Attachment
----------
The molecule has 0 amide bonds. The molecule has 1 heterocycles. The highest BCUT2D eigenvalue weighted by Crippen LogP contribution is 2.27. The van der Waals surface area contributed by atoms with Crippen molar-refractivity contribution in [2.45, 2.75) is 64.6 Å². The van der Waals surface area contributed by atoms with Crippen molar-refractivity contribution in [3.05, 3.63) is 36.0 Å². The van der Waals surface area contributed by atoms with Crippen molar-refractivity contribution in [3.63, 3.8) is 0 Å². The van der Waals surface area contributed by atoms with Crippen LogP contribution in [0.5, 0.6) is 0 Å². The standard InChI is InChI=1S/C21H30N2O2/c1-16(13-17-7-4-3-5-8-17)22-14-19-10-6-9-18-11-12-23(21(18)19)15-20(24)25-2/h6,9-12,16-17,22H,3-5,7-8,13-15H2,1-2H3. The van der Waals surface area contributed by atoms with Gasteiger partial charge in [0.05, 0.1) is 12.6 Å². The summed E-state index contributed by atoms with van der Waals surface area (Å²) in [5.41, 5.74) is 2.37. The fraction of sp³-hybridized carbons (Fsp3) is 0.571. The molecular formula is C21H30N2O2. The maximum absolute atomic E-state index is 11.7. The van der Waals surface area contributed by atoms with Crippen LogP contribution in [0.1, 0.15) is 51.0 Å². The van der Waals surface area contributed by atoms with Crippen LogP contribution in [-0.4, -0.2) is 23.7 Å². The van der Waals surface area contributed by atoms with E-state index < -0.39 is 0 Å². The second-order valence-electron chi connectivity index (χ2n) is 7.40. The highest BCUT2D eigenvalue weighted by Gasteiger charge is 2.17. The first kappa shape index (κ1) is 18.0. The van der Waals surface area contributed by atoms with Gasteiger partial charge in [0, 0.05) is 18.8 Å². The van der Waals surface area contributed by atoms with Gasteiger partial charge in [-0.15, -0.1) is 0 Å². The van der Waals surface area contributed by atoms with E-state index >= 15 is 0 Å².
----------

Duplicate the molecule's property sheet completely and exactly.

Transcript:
The molecule has 0 amide bonds. The molecule has 1 heterocycles. The highest BCUT2D eigenvalue weighted by Crippen LogP contribution is 2.27. The van der Waals surface area contributed by atoms with Crippen molar-refractivity contribution in [2.45, 2.75) is 64.6 Å². The van der Waals surface area contributed by atoms with Crippen molar-refractivity contribution in [3.05, 3.63) is 36.0 Å². The van der Waals surface area contributed by atoms with Crippen molar-refractivity contribution in [3.63, 3.8) is 0 Å². The van der Waals surface area contributed by atoms with Crippen LogP contribution in [0.5, 0.6) is 0 Å². The standard InChI is InChI=1S/C21H30N2O2/c1-16(13-17-7-4-3-5-8-17)22-14-19-10-6-9-18-11-12-23(21(18)19)15-20(24)25-2/h6,9-12,16-17,22H,3-5,7-8,13-15H2,1-2H3. The van der Waals surface area contributed by atoms with Gasteiger partial charge in [0.05, 0.1) is 12.6 Å². The summed E-state index contributed by atoms with van der Waals surface area (Å²) in [5.41, 5.74) is 2.37. The fraction of sp³-hybridized carbons (Fsp3) is 0.571. The molecular formula is C21H30N2O2. The maximum absolute atomic E-state index is 11.7. The van der Waals surface area contributed by atoms with Crippen LogP contribution in [0.1, 0.15) is 51.0 Å². The van der Waals surface area contributed by atoms with Crippen LogP contribution in [-0.4, -0.2) is 23.7 Å². The van der Waals surface area contributed by atoms with E-state index < -0.39 is 0 Å². The second-order valence-electron chi connectivity index (χ2n) is 7.40. The highest BCUT2D eigenvalue weighted by Gasteiger charge is 2.17. The first kappa shape index (κ1) is 18.0. The van der Waals surface area contributed by atoms with Gasteiger partial charge in [0, 0.05) is 18.8 Å². The van der Waals surface area contributed by atoms with Gasteiger partial charge in [-0.15, -0.1) is 0 Å². The van der Waals surface area contributed by atoms with E-state index >= 15 is 0 Å².